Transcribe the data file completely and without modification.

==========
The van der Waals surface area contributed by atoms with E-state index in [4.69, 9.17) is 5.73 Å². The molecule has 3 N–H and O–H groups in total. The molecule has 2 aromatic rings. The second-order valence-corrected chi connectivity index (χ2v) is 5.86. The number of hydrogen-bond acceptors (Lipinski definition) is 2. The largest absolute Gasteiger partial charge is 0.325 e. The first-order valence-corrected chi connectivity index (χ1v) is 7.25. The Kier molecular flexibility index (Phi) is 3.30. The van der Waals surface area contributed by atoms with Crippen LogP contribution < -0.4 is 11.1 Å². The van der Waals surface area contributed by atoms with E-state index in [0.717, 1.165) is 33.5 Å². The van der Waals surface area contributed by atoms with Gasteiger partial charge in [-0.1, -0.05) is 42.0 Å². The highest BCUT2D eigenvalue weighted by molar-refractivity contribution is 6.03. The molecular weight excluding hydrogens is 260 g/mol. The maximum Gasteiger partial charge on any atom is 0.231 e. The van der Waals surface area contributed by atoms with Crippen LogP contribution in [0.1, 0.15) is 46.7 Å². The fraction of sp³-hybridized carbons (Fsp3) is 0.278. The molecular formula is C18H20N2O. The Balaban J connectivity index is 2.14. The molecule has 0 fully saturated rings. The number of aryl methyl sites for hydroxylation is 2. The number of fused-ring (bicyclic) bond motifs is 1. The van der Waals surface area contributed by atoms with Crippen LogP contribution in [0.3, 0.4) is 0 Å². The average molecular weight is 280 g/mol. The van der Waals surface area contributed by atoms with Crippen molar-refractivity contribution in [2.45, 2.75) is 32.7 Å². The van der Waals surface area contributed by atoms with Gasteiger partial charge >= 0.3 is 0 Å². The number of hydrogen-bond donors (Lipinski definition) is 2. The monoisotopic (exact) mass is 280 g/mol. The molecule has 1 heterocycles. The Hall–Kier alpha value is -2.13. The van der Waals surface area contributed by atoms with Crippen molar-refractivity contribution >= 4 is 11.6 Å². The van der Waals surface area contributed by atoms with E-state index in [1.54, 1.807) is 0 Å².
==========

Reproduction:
The van der Waals surface area contributed by atoms with E-state index in [4.69, 9.17) is 5.73 Å². The molecule has 3 N–H and O–H groups in total. The molecule has 2 aromatic rings. The second-order valence-corrected chi connectivity index (χ2v) is 5.86. The number of hydrogen-bond acceptors (Lipinski definition) is 2. The largest absolute Gasteiger partial charge is 0.325 e. The first-order valence-corrected chi connectivity index (χ1v) is 7.25. The Kier molecular flexibility index (Phi) is 3.30. The van der Waals surface area contributed by atoms with Crippen LogP contribution < -0.4 is 11.1 Å². The van der Waals surface area contributed by atoms with E-state index in [0.717, 1.165) is 33.5 Å². The van der Waals surface area contributed by atoms with Gasteiger partial charge in [-0.1, -0.05) is 42.0 Å². The highest BCUT2D eigenvalue weighted by molar-refractivity contribution is 6.03. The molecular weight excluding hydrogens is 260 g/mol. The maximum Gasteiger partial charge on any atom is 0.231 e. The van der Waals surface area contributed by atoms with Crippen LogP contribution in [0.1, 0.15) is 46.7 Å². The fraction of sp³-hybridized carbons (Fsp3) is 0.278. The molecular formula is C18H20N2O. The Balaban J connectivity index is 2.14. The molecule has 0 fully saturated rings. The number of aryl methyl sites for hydroxylation is 2. The number of fused-ring (bicyclic) bond motifs is 1. The van der Waals surface area contributed by atoms with Crippen LogP contribution in [0.3, 0.4) is 0 Å². The average molecular weight is 280 g/mol. The van der Waals surface area contributed by atoms with Crippen molar-refractivity contribution in [2.45, 2.75) is 32.7 Å². The van der Waals surface area contributed by atoms with Gasteiger partial charge >= 0.3 is 0 Å². The number of hydrogen-bond donors (Lipinski definition) is 2. The monoisotopic (exact) mass is 280 g/mol. The molecule has 1 heterocycles. The Hall–Kier alpha value is -2.13. The van der Waals surface area contributed by atoms with Crippen molar-refractivity contribution >= 4 is 11.6 Å². The van der Waals surface area contributed by atoms with E-state index in [1.54, 1.807) is 0 Å².